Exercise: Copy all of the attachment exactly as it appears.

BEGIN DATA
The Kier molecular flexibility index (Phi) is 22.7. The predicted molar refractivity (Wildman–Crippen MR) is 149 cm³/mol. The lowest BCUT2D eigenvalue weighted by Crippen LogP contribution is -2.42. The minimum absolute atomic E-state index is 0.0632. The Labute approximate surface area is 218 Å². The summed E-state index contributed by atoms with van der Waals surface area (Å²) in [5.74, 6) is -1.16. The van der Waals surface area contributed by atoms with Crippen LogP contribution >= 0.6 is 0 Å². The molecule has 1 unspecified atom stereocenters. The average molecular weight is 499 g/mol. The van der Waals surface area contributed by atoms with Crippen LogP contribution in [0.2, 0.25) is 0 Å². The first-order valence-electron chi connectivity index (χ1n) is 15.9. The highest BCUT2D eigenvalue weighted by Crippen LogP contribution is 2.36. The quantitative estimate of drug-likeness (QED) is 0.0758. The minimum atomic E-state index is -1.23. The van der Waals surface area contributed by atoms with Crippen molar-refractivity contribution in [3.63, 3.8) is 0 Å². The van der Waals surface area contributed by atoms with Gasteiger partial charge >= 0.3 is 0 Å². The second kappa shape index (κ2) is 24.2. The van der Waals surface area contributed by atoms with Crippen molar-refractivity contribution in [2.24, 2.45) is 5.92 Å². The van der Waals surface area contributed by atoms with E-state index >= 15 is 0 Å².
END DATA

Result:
The Kier molecular flexibility index (Phi) is 22.7. The predicted molar refractivity (Wildman–Crippen MR) is 149 cm³/mol. The lowest BCUT2D eigenvalue weighted by Crippen LogP contribution is -2.42. The minimum absolute atomic E-state index is 0.0632. The Labute approximate surface area is 218 Å². The summed E-state index contributed by atoms with van der Waals surface area (Å²) in [5.74, 6) is -1.16. The van der Waals surface area contributed by atoms with Crippen LogP contribution >= 0.6 is 0 Å². The molecule has 1 unspecified atom stereocenters. The average molecular weight is 499 g/mol. The van der Waals surface area contributed by atoms with Crippen LogP contribution in [0.2, 0.25) is 0 Å². The first-order valence-electron chi connectivity index (χ1n) is 15.9. The highest BCUT2D eigenvalue weighted by Crippen LogP contribution is 2.36. The quantitative estimate of drug-likeness (QED) is 0.0758. The minimum atomic E-state index is -1.23. The van der Waals surface area contributed by atoms with Crippen molar-refractivity contribution in [3.63, 3.8) is 0 Å². The van der Waals surface area contributed by atoms with Gasteiger partial charge >= 0.3 is 0 Å². The second kappa shape index (κ2) is 24.2. The van der Waals surface area contributed by atoms with Crippen molar-refractivity contribution in [2.24, 2.45) is 5.92 Å². The van der Waals surface area contributed by atoms with E-state index >= 15 is 0 Å².